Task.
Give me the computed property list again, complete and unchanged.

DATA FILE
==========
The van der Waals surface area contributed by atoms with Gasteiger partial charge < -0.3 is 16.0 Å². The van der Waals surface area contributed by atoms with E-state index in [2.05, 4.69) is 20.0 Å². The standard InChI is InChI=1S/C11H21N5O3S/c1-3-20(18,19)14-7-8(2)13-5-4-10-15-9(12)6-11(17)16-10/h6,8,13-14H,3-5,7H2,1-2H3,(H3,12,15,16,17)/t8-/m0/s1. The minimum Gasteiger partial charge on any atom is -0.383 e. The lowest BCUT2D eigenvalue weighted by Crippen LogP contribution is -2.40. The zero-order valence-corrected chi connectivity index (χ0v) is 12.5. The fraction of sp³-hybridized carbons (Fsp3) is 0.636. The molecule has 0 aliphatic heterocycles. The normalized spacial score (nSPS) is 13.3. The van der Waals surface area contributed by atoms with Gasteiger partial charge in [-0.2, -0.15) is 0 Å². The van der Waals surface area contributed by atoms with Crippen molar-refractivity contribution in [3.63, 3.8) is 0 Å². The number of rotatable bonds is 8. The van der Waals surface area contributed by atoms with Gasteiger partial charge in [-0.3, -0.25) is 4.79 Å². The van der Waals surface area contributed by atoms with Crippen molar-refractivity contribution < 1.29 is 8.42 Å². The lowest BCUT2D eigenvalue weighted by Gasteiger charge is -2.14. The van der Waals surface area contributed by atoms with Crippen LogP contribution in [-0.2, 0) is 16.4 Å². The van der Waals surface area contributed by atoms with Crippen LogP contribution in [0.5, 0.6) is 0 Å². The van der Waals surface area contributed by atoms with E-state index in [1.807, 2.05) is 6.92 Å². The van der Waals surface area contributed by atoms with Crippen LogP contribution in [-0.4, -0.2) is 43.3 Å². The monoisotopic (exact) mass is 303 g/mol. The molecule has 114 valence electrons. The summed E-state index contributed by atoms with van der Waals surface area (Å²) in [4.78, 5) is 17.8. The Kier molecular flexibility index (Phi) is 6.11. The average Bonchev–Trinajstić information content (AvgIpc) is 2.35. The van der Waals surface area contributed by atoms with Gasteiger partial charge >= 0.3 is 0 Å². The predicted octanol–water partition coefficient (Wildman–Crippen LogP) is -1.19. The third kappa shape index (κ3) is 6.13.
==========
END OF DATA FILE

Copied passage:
The van der Waals surface area contributed by atoms with Gasteiger partial charge < -0.3 is 16.0 Å². The van der Waals surface area contributed by atoms with E-state index in [2.05, 4.69) is 20.0 Å². The standard InChI is InChI=1S/C11H21N5O3S/c1-3-20(18,19)14-7-8(2)13-5-4-10-15-9(12)6-11(17)16-10/h6,8,13-14H,3-5,7H2,1-2H3,(H3,12,15,16,17)/t8-/m0/s1. The minimum Gasteiger partial charge on any atom is -0.383 e. The lowest BCUT2D eigenvalue weighted by Crippen LogP contribution is -2.40. The zero-order valence-corrected chi connectivity index (χ0v) is 12.5. The fraction of sp³-hybridized carbons (Fsp3) is 0.636. The molecule has 0 aliphatic heterocycles. The normalized spacial score (nSPS) is 13.3. The van der Waals surface area contributed by atoms with Gasteiger partial charge in [-0.2, -0.15) is 0 Å². The van der Waals surface area contributed by atoms with Crippen molar-refractivity contribution in [3.63, 3.8) is 0 Å². The number of rotatable bonds is 8. The van der Waals surface area contributed by atoms with Gasteiger partial charge in [-0.3, -0.25) is 4.79 Å². The van der Waals surface area contributed by atoms with Crippen molar-refractivity contribution < 1.29 is 8.42 Å². The lowest BCUT2D eigenvalue weighted by Gasteiger charge is -2.14. The van der Waals surface area contributed by atoms with Crippen LogP contribution in [-0.2, 0) is 16.4 Å². The van der Waals surface area contributed by atoms with Crippen LogP contribution in [0.5, 0.6) is 0 Å². The van der Waals surface area contributed by atoms with E-state index in [1.807, 2.05) is 6.92 Å². The van der Waals surface area contributed by atoms with Crippen LogP contribution in [-0.4, -0.2) is 43.3 Å². The monoisotopic (exact) mass is 303 g/mol. The molecule has 114 valence electrons. The summed E-state index contributed by atoms with van der Waals surface area (Å²) in [4.78, 5) is 17.8. The Kier molecular flexibility index (Phi) is 6.11. The average Bonchev–Trinajstić information content (AvgIpc) is 2.35. The van der Waals surface area contributed by atoms with Gasteiger partial charge >= 0.3 is 0 Å². The predicted octanol–water partition coefficient (Wildman–Crippen LogP) is -1.19. The third kappa shape index (κ3) is 6.13.